Objective: To gain insight into disciplinary proceedings for healthcare practitioners in the Netherlands.
Design: Descriptive, retrospective study.
Method: We examined all first verdicts pronounced by disciplinary boards during the period 1983-2002 involving physicians, dentists, pharmacists and midwifes. The following information was studied: year of the verdict, number and nature of complaints, plaintiff characteristics, types ofpractitioners accused, verdicts and number ofcases appealed and their outcomes.
Results: Disciplinary boards addressed 13,228 complaints during the study period (average 661 per year). The number of complaints increased more rapidly than the number of practitioners. Most complaints concerned physicians (92%). The complaint density was highest for physicians; it was higher for general practitioners than specialists and generally higher for surgical specialists than non-surgical specialists. Half of the complaints concerned 'lack of care or inadequate care' or 'incorrect treatment'. The number of complaints that resulted in sanctions decreased during the study period (average 18%). The sanction density remained constant throughout the study period (0.25 sanctions per 100 practitioners). The sanction density was highest for physicians and higher for general practitioners than for specialists. Overall, 45 practitioners were permanently struck from the register or had their licence to practice revoked.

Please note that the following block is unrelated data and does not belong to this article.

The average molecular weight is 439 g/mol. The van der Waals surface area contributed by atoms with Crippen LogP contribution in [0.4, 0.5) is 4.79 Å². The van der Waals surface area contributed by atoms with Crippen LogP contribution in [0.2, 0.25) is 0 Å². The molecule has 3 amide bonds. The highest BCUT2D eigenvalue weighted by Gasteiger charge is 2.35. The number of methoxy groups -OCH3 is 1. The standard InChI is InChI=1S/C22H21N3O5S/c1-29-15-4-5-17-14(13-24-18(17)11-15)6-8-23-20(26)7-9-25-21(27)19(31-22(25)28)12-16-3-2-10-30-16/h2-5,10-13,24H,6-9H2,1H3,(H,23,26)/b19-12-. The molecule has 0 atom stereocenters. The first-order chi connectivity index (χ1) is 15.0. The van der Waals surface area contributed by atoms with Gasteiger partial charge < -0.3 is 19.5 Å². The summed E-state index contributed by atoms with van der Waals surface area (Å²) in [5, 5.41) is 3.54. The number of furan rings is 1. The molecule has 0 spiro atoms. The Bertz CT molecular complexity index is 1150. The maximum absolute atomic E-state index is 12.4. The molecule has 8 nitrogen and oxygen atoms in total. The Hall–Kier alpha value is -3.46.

Conclusion: There was a slight increase in the number ofcomplaints over the past 20 years. The corrective effects of the disciplinary code are obvious from the number of individuals who were permanently struck from the register or had their license to practice revoked. An increased impact on the quality of care should be sought through prevention and education. Disciplinary jurisprudence warrants more attention in training and continuing educational courses. Publishing verdicts may also increase attention.